We don’t need those guns

Posted on January 10, 2013 by


As the only European born-and-bred person on here, I’m sometimes stuck taking positions that don’t really make any sense to my fellow editors and contributors. It’s a frustrating experience for all of us, but it at least provides for a bit of pseudo-controversy to liven up this blog. So, I’ll go all-in today and write a piece calling for increased gun-control — sort of.

The American constitution allows for a well-armed citizenry, which is something that makes good sense. Although accidental or murderous gun deaths are a real danger, sensible people can and do argue that it is a danger strongly outweighed by the protection such armament provides against a tyrannical government. To these sensible people, I can only say, “I fully concur.” Arming the citizenry makes the government nervous, and we should keep them nervous.

America is the notorious front-runner, as far as gun ownership is concerned, but European countries aren’t actually that far behind. All of the German men I know personally, including the one I live with, have done military or police service. Many own a weapon for hunting, sport, or protection. My best friend is from the former Yugoslavia, and when she returns home for visits, she faces the fact that there are rifles in the bedroom closets. As an Army brat, I grew up around guns and gun owners. It seems a natural enough thing for me, and not generally a cause for alarm.

What skews the American data and causes us to have far more guns-per-capita than any other country on earth, even those currently or recently at war, is the fact that most gun owners own multiple weapons. There are, in plain English, a heck of a lot of guns sloshing around our neighborhoods.

So I object. Fewer guns would be better than more. And that is for two main reasons:

  1. If every military-aged man owns a gun, it makes the government nervous. If every 11 year-old boy, his mamma, his kid sister, and his granny own a gun, it makes the neighbors nervous. I’m generally against the militarization of children and the female populace, and that also applies to the home guard. War is a man’s business, so man up.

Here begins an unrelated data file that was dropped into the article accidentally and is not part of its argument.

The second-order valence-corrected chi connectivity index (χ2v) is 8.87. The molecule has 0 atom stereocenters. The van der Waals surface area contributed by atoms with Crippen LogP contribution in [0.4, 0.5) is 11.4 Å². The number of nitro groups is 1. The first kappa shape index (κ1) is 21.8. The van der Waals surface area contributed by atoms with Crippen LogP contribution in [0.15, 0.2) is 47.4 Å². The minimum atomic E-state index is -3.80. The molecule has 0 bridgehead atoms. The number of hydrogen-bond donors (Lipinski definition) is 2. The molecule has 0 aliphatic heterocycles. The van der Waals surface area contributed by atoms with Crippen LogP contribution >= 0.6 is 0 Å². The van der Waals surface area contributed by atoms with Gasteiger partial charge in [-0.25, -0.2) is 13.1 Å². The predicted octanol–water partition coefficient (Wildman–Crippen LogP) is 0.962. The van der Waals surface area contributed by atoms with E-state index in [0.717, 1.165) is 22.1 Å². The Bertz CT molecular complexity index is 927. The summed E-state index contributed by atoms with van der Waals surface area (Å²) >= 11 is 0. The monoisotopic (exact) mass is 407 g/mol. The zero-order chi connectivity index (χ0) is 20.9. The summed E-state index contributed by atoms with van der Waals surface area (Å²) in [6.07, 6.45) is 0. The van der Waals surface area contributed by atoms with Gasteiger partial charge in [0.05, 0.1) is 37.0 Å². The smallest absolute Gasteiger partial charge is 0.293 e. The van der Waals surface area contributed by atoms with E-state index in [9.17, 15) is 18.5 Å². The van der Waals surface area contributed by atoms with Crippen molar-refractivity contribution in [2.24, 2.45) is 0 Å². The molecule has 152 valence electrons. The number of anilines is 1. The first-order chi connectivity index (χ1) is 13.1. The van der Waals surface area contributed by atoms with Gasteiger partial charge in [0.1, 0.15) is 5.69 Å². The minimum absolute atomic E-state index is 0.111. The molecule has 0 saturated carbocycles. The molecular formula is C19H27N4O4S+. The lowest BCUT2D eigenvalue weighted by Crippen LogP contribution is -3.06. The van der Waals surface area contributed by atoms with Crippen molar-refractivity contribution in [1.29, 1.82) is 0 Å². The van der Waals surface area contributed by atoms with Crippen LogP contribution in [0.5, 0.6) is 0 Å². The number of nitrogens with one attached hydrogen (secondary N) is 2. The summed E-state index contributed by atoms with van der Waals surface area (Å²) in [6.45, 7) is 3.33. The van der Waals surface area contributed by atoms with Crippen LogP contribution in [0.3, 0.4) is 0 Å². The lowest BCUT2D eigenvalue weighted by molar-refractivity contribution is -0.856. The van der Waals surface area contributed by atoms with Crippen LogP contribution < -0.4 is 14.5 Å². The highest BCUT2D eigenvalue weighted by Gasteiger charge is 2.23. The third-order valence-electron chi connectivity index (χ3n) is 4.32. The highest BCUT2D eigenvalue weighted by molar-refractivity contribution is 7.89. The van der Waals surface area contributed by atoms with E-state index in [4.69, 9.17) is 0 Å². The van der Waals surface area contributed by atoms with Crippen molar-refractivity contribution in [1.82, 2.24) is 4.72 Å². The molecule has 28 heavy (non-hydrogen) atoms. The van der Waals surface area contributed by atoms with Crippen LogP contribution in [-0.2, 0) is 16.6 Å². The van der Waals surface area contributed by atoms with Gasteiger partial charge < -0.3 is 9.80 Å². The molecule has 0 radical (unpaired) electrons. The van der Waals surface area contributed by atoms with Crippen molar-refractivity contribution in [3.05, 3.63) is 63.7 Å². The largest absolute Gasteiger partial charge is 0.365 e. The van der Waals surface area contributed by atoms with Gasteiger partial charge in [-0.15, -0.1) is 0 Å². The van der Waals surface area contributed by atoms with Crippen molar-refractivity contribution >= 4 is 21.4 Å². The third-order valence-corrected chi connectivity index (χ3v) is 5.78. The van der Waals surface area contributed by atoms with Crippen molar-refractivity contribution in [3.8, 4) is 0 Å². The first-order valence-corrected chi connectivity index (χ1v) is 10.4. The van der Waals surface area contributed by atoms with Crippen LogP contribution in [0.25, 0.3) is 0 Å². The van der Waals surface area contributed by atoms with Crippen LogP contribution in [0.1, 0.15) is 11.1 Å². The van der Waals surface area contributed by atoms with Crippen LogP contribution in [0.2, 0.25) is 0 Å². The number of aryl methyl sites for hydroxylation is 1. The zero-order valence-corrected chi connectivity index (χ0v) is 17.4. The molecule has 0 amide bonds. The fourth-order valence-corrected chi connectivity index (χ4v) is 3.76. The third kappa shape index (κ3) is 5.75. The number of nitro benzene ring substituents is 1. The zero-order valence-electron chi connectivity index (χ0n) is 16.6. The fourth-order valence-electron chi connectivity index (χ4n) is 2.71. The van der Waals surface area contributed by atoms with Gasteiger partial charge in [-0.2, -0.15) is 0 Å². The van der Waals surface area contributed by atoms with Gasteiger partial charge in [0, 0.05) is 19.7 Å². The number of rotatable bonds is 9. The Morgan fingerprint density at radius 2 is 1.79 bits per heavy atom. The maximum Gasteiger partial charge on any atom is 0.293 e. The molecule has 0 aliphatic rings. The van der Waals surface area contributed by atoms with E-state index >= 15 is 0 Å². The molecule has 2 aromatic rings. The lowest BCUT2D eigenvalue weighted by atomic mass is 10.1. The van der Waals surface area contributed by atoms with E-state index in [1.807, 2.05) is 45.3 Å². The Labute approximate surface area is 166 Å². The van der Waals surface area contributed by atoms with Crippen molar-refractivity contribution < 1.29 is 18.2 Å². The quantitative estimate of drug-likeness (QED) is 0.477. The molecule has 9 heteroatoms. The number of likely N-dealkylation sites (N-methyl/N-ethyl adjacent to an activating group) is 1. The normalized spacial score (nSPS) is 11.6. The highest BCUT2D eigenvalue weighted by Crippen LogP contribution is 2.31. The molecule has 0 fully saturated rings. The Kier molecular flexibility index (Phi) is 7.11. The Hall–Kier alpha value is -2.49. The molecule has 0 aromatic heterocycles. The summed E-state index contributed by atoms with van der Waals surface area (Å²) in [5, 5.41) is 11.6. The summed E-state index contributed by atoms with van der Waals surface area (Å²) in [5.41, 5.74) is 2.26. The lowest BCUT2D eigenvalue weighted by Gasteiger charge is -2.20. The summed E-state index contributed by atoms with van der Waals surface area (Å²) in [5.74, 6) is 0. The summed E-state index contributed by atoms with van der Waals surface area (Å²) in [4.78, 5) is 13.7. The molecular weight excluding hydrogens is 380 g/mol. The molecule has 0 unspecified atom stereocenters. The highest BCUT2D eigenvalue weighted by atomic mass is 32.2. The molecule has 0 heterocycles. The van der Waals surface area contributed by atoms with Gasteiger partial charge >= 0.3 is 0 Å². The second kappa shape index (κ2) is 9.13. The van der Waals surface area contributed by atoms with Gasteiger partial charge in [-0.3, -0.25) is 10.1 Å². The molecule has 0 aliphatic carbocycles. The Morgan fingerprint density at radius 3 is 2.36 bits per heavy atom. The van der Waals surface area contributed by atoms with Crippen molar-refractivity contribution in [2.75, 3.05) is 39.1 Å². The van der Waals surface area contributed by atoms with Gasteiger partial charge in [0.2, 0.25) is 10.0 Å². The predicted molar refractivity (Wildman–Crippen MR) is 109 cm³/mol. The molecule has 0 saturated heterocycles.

Arming women so that they can safely make a trip to the grocery store is a gross display of patriarchal poverty that American men should find absolutely shameful.  If your neighborhood is so unsafe that your woman lives in fear, you should move to a safer neighborhood or start a militia to clean up the place.

  2. Stockpiling weaponry makes the citizenry complacent. Those men who normally should be readying their rifles, forming groups, and overthrowing our obviously tyrannical, incompetent, and illegitimate government are hiding in their armories and awaiting the day when tyranny arrives and they’ll finally do something.

    Because waiting until the tanks are in the streets and the drones are overhead is always the best policy; as if engaging in a prolonged arms race with a dictatorship pushing global inflation to fund the world’s largest war machine were a winning strategy.

My husband isn’t interested in taking up arms to overthrow the bastards, but at least he isn’t collecting those arms and pounding his chest in an empty display of chivalry. He’s too honest for that. He’d rather simply move someplace less terrible first.

Besides, there are already so many weapons in private hands that if he does decide to go for it he can just borrow someone else’s.  The American people already have enough registered weapons in circulation to arm every fighting man with two or more — probably three or more, once you take the unregistered ones into consideration.

Americans aren’t lacking guns, they’re lacking courage and keen insight. Yes, I said it. American men, at least at the current time, are both too cowardly and too ignorant to mount any sort of offensive against their resident rulers. They have been made complacent through obesity, consumerism, and fornication, and they purchase weaponry because it is in fashion and not because they are seriously preparing to fight the government.

On my last visit to Germany, I was struck by the quiet, calm reflection of the men there. A civil war is a tangible reality to them, not something they’ve only seen in the movies or a problem limited to overseas locations. They understand what it entails and what it requires, and they know better than to think a private armory will save them in the absence of public sentiment. I felt safe surrounded by them, in a way that I have never felt here.

Because the government and people tend to have guns in correlating proportions, it doesn’t really matter how many guns the people have — just how willing they are to use them. We don’t need those guns — we need a change in mindset. A reversal from the cowboy mentality to one of righteous indignation. I set little stock in posturing gunslingers accessorizing themselves with ever-more ammunition, and more in civil rights marchers, in angry fathers who finally yell back, in pastors who refuse to shut up, in homemakers and retirees who don’t stay home.

All of that said, I can’t actually conceive of any effective legislation that wouldn’t impinge upon a man’s right to run his household as he pleases, so I’m left making a mere political plea. I am simply concerned with the gun culture, in general, and with the apathetic, macho, mindless patriotism it engenders, in specific.

President George told us all to go shopping… for guns. Let’s please stop taking his advice, pondering whether to purchase the Hello Kitty pistol or the GI Jane rifle, and actually… you know… storm parliament.